With the patient back on full CPB, Doppler assessment of the coronary buttons and proximal coronary arteries was carried out; the findings made acute dissection or thrombosis unlikely. Further evaluation by the anesthesiologist with TEE guidance revealed the presence of significant LV and aortic root air, which made coronary air embolism the most likely cause of the biventricular dysfunction. The right coronary artery is often the most susceptible to air emboli in that air rises to its anterior aortic ostium in a supine patient.

To minimize further air entrainment into the coronary ostia, the patient was put back into the Trendelenburg position. Maneuvers to enhance ejection of intracardiac air focus on increasing cardiac inotropy, which in this case was accomplished by administering calcium chloride and small intermittent boluses of epinephrine. Manipulation of the LV by the surgeon also aided in directing intracardiac air into the ascending aorta. Distal systemic embolization was minimized by keeping the LV and aortic root vent on high suction to allow the intracardiac air to be directed to the venous reservoir of the CPB machine.

After 10 minutes of vigorous deairing, biventricular function slowly improved, and the ST-segment abnormalities resolved. The second attempt at weaning from CPB was successful, with minimal need for exogenous inotropic support. The Tirone David procedure was then completed without further complications.


Case Example 3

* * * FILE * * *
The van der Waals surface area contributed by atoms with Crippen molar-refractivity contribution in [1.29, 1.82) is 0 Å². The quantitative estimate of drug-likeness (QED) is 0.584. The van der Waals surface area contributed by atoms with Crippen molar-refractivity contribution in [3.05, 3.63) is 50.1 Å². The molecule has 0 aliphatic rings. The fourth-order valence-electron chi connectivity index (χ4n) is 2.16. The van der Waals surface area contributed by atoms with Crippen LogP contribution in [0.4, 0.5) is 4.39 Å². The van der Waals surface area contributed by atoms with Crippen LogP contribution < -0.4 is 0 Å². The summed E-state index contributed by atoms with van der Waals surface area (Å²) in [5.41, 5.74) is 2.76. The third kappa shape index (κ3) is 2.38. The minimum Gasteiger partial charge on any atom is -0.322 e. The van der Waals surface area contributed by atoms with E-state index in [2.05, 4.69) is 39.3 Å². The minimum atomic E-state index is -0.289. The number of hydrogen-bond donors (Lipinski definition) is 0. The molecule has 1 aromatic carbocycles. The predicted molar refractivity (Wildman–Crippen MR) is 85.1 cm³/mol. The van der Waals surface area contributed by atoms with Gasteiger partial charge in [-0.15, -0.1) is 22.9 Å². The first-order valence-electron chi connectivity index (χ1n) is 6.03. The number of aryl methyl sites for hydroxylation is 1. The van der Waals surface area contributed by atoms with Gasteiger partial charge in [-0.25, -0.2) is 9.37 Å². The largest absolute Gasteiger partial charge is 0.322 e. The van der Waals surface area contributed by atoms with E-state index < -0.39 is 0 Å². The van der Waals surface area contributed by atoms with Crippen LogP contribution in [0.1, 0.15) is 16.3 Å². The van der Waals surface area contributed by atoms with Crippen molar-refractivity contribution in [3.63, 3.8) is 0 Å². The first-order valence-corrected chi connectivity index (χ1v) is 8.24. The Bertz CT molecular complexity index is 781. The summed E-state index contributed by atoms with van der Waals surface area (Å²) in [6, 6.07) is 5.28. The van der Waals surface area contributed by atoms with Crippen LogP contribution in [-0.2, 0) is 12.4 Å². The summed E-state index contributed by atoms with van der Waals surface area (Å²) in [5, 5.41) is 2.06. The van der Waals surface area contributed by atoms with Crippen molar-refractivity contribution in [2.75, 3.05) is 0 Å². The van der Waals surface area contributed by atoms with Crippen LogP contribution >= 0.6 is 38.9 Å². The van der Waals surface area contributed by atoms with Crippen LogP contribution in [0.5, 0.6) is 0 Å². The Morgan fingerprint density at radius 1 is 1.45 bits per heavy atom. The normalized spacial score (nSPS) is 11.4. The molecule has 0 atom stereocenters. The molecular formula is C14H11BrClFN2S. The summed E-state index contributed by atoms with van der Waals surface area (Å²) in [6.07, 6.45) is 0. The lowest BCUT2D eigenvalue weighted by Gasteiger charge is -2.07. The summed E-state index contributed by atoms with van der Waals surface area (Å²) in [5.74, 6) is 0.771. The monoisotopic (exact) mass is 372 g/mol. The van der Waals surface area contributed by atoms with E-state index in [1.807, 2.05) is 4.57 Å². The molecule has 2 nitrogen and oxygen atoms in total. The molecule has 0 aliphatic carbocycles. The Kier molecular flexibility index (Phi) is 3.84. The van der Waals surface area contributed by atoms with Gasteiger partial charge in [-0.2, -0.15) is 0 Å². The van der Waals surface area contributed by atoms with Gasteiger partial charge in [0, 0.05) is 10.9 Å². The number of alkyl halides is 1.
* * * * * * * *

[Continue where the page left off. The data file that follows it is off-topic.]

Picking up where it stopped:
Clinical scenario

A 63-year-old woman with New York Heart Association (NYHA) class IV heart failure from nonischemic cardiomyopathy (NICM) is admitted to the cardiac critical care unit for IV inotropic support after maximal medical therapy fails to manage her condition. She is deemed by the mechanical circulatory support and transplant teams to be an ideal candidate for LV assist device (LVAD) implantation as a bridge to transplant.

Preoperative transthorascic echocardiography (TTE) shows severe LV dilation and dysfunction with an ejection fraction (EF) of 20%. The RV is mildly enlarged and exhibits a mild-to-moderate reduction in systolic function. Mild-to-moderate tricuspid regurgitation, moderate mitral regurgitation, and mild aortic insufficiency are noted in the report. Additional pertinent findings include the presence of mild pulmonary hypertension on the basis of the tricuspid regurgitant jet and the absence of a patent foramen ovale on the bubble study.

The preoperative milrinone infusion is continued on induction and through the pre-CPB period, with the addition of a low-dose epinephrine infusion. After implantation of the LVAD’s inflow cannula and outflow graft, echocardiography confirms satisfactory placement of the inflow cannula in the LV. Epicardial pacing wires are placed for atrioventricular pacing, and inotrope doses are moderately increased in anticipation of the subsequent need during weaning from CPB. Appropriate deairing is achieved in the aorta and LV with needle vents, and the LVAD is then started at the appropriate initial speed.

Upon partial occlusion of the venous line, the interventricular septum is observed to be shifted to the left, with a distended RV and a nearly empty LV. Electrolyte balance and acid-base status are further optimized while inotrope doses are incrementally increased. Despite these therapeutic changes, RV function is severely decreased with volume loading, signifying RHF.


Despite improvements in LVAD design, RHF still occurs in 9-40% of LVAD recipients. [12]  RHF is also associated with a high (>70%) in-hospital mortality. [13]

In this scenario, inhaled epoprostenol was added to reduce pulmonary vascular resistance, and an IABP was placed to augment RV coronary perfusion pressure. These therapeutic additions were sufficient to provide adequate RV systolic function, allowing LVAD speed to be increased slowly and the patient to be weaned from CPB, with the interventricular septum midline on TEE. Placement of a temporary RV assist device (RVAD) would have been another choice for allowing transition off CPB.